PURPLE PATCH: The core of existentialism
What existentialists have in common is simply the fact that they believe that existence comes before essence — or, if you will, that we must begin from the subjective. What exactly do we mean by that?
If one considers an article of manufacture as, for example, a book or a paper-knife — one sees that it has been made by an artisan who had a conception of it; and he has paid attention, equally, to the conception of a paper-knife and to the pre-existent technique of production which is a part of that conception and is, at bottom, a formula. Thus the paperknife is at the same time an article producible in a certain manner and one which, on the other hand, serves a definite purpose, for one cannot suppose that a man would produce a paper-knife without knowing what it was for. Let us say, then, of the paperknife that its essence, that is to say the sum of the formulae and the qualities which made its production and its definition possible — precedes its existence. The presence of such and such a paperknife or book is thus determined before my eyes. Here, then, we are viewing the world from a technical standpoint, and we can say that production precedes existence.
When we think of God as the creator, we are thinking of Him, most of the time, as a supernal artisan [...] Thus, the conception of man in the mind of God is comparable to that of the paper-knife in the mind of the artisan: God makes man according to a procedure and a conception, exactly as the artisan manufactures a paperknife, following a definition and a formula. Thus each individual man is the realisation of a certain conception which dwells in the divine understanding [....]
Atheistic existentialism, of which I am a representative, declares with greater consistency that if God does not exist there is at least one being whose existence comes before its essence, a being which exists before it can be defined by any conception of it. That being is man or, as Heidegger has it, the human reality. What do we mean by saying that existence precedes essence? We mean that man first of all exists, encounters himself, surges up in the world — and defines himself afterwards. If man as the existentialist sees him is not definable, it is because to begin with he is nothing. He will not be anything until later, and then he will be what he makes of himself. Thus, there is no human nature, because there is no God to have a conception of it. Man simply is. Not that he is simply what he conceives himself to be, but he is what he wills, and as he conceives himself after already existing — as he wills to be after that leap towards existence. Man is nothing else but that which he makes of himself. That is the first principle of existentialism. And this is what people call its “subjectivity,” using the word as a reproach against us. But what do we mean to say by this, but that man is of a greater dignity than a stone or a table? For we mean to say that man primarily exists — that man is, before all else, something which propels itself towards a future and is aware that it is doing so. Man is, indeed, a project which possesses a subjective life, instead of being a kind of moss, or a fungus or a cauliflower. Before that projection of the self nothing exists; not even in the heaven of intelligence: man will only attain existence when he is what he purposes to be. Not, however, what he may wish to be. For what we usually understand by wishing or willing is a conscious decision taken — much more often than not — after we have made ourselves what we are. I may wish to join a party, to write a book or to marry — but in such a case what is usually called my will is probably a manifestation of a prior and more spontaneous decision. If, however, it is true that existence is prior to essence, man is responsible for what he is. Thus, the first effect of existentialism is that it puts every man in possession of himself as he is, and places the entire responsibility for his existence squarely upon his own shoulders. And, when we say that man is responsible for himself, we do not mean that he is responsible only for his own individuality, but that he is responsible for all men.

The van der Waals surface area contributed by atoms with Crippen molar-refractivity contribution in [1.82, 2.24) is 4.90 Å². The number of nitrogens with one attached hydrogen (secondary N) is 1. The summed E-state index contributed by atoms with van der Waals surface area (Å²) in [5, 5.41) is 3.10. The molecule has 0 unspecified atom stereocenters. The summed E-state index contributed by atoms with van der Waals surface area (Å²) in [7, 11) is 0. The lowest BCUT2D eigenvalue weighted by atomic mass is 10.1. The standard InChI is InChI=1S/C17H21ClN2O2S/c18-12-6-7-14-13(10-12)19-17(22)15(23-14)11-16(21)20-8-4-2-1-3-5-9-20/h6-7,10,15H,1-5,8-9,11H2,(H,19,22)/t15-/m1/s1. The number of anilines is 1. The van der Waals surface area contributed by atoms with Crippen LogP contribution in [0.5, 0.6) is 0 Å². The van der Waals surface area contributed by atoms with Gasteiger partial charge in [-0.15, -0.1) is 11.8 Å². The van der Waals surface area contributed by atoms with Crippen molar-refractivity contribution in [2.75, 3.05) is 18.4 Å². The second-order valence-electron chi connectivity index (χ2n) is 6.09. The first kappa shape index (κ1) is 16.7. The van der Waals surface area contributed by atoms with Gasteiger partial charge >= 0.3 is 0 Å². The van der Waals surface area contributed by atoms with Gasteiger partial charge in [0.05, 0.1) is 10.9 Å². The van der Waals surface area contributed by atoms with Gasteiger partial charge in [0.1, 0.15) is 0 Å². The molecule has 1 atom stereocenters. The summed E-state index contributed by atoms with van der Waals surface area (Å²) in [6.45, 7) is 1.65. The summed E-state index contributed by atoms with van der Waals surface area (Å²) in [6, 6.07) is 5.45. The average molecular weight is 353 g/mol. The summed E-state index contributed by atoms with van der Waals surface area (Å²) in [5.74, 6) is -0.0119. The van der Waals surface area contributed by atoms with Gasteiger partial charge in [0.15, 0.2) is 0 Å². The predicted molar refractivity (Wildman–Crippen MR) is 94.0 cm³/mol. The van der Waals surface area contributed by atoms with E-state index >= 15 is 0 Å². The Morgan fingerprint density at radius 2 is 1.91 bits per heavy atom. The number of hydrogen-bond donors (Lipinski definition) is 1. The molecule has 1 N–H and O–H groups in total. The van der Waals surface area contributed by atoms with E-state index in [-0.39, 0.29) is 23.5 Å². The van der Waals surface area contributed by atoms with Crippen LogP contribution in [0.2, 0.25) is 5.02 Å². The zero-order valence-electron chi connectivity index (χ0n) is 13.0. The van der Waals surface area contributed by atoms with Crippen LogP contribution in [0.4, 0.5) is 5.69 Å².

Existentialism is a slippery term; indeed, those that are commonly called existentialists denied the label for themselves. The celebrated French philosopher and author Jean-Paul Sartre is a noble exception to this rule. He wrote the seminal existentialist novel ‘Nauea’ and the treatise ‘Being and nothingness’. Wholeheartedly embracing the term ‘existentialism’, Sartre took it upon himself to clarify its meaning and answer its critics. This extract is taken from a lecture he gave in 1946 entitled ‘Existentialism is a humanism’. In it he attempts to make clear the core of existentialism and I have taken the liberty of titling the extract in accordance with this intent.
—Contributed by Jude Heaton